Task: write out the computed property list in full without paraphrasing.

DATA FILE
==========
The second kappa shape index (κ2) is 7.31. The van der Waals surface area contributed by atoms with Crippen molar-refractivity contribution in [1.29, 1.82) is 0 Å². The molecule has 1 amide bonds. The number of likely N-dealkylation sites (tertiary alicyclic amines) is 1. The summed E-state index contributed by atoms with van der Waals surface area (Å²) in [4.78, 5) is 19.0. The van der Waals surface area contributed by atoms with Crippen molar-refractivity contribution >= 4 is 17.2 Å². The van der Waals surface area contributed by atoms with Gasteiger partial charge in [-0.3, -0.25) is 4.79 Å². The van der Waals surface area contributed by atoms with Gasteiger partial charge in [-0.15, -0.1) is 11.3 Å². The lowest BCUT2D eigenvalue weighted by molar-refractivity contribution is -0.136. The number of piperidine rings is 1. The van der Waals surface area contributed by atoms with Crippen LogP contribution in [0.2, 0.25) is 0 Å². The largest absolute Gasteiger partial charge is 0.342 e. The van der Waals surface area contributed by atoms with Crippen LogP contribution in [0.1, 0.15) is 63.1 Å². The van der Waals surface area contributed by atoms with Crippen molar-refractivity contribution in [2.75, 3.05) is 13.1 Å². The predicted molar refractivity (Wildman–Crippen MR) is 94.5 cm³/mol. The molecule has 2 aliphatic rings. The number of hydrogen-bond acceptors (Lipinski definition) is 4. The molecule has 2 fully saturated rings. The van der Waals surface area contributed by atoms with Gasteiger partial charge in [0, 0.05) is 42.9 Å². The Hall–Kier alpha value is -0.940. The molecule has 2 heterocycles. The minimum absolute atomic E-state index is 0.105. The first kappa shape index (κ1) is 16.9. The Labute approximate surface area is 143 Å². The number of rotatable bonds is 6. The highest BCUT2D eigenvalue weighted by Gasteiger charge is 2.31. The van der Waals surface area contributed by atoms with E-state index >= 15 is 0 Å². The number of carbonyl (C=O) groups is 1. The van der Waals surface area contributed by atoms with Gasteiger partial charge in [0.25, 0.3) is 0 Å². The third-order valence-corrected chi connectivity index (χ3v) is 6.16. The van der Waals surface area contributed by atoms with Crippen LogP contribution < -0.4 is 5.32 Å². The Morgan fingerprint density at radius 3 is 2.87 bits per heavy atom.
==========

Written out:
The second kappa shape index (κ2) is 7.31. The van der Waals surface area contributed by atoms with Crippen molar-refractivity contribution in [1.29, 1.82) is 0 Å². The molecule has 1 amide bonds. The number of likely N-dealkylation sites (tertiary alicyclic amines) is 1. The summed E-state index contributed by atoms with van der Waals surface area (Å²) in [4.78, 5) is 19.0. The van der Waals surface area contributed by atoms with Crippen molar-refractivity contribution >= 4 is 17.2 Å². The van der Waals surface area contributed by atoms with Gasteiger partial charge in [-0.3, -0.25) is 4.79 Å². The van der Waals surface area contributed by atoms with Gasteiger partial charge in [-0.15, -0.1) is 11.3 Å². The lowest BCUT2D eigenvalue weighted by molar-refractivity contribution is -0.136. The number of piperidine rings is 1. The van der Waals surface area contributed by atoms with Crippen LogP contribution in [0.2, 0.25) is 0 Å². The largest absolute Gasteiger partial charge is 0.342 e. The van der Waals surface area contributed by atoms with Crippen LogP contribution in [0.1, 0.15) is 63.1 Å². The van der Waals surface area contributed by atoms with Crippen molar-refractivity contribution in [2.75, 3.05) is 13.1 Å². The predicted molar refractivity (Wildman–Crippen MR) is 94.5 cm³/mol. The molecule has 2 aliphatic rings. The number of hydrogen-bond acceptors (Lipinski definition) is 4. The molecule has 2 fully saturated rings. The van der Waals surface area contributed by atoms with Gasteiger partial charge in [0, 0.05) is 42.9 Å². The Hall–Kier alpha value is -0.940. The molecule has 2 heterocycles. The minimum absolute atomic E-state index is 0.105. The first kappa shape index (κ1) is 16.9. The Labute approximate surface area is 143 Å². The number of rotatable bonds is 6. The highest BCUT2D eigenvalue weighted by Gasteiger charge is 2.31. The van der Waals surface area contributed by atoms with E-state index >= 15 is 0 Å². The number of carbonyl (C=O) groups is 1. The van der Waals surface area contributed by atoms with Gasteiger partial charge in [0.25, 0.3) is 0 Å². The third-order valence-corrected chi connectivity index (χ3v) is 6.16. The van der Waals surface area contributed by atoms with Crippen LogP contribution < -0.4 is 5.32 Å². The Morgan fingerprint density at radius 3 is 2.87 bits per heavy atom.